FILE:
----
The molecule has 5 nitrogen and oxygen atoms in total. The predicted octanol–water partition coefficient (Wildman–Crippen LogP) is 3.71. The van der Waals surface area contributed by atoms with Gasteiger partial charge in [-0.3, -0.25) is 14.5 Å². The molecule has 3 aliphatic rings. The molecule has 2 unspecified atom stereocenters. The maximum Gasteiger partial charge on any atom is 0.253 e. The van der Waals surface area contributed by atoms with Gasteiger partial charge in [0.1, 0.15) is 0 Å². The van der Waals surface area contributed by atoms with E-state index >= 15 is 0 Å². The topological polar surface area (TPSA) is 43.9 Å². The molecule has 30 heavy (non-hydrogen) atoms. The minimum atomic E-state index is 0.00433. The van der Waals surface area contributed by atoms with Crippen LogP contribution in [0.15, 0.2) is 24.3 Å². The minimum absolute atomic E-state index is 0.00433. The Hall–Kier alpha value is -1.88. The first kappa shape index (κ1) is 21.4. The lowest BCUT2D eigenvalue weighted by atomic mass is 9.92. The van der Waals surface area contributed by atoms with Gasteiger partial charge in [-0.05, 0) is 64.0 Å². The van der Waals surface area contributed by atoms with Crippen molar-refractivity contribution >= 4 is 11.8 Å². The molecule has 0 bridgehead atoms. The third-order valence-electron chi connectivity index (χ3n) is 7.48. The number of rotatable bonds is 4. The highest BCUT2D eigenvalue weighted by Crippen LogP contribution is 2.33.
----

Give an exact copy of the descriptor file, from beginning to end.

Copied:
The molecule has 5 nitrogen and oxygen atoms in total. The predicted octanol–water partition coefficient (Wildman–Crippen LogP) is 3.71. The van der Waals surface area contributed by atoms with Gasteiger partial charge in [-0.3, -0.25) is 14.5 Å². The molecule has 3 aliphatic rings. The molecule has 2 unspecified atom stereocenters. The maximum Gasteiger partial charge on any atom is 0.253 e. The van der Waals surface area contributed by atoms with Gasteiger partial charge in [0.1, 0.15) is 0 Å². The van der Waals surface area contributed by atoms with E-state index >= 15 is 0 Å². The topological polar surface area (TPSA) is 43.9 Å². The molecule has 30 heavy (non-hydrogen) atoms. The minimum atomic E-state index is 0.00433. The van der Waals surface area contributed by atoms with Crippen LogP contribution in [0.15, 0.2) is 24.3 Å². The minimum absolute atomic E-state index is 0.00433. The Hall–Kier alpha value is -1.88. The first kappa shape index (κ1) is 21.4. The lowest BCUT2D eigenvalue weighted by atomic mass is 9.92. The van der Waals surface area contributed by atoms with Gasteiger partial charge in [-0.05, 0) is 64.0 Å². The van der Waals surface area contributed by atoms with Crippen molar-refractivity contribution >= 4 is 11.8 Å². The molecule has 0 bridgehead atoms. The third-order valence-electron chi connectivity index (χ3n) is 7.48. The number of rotatable bonds is 4. The highest BCUT2D eigenvalue weighted by Crippen LogP contribution is 2.33.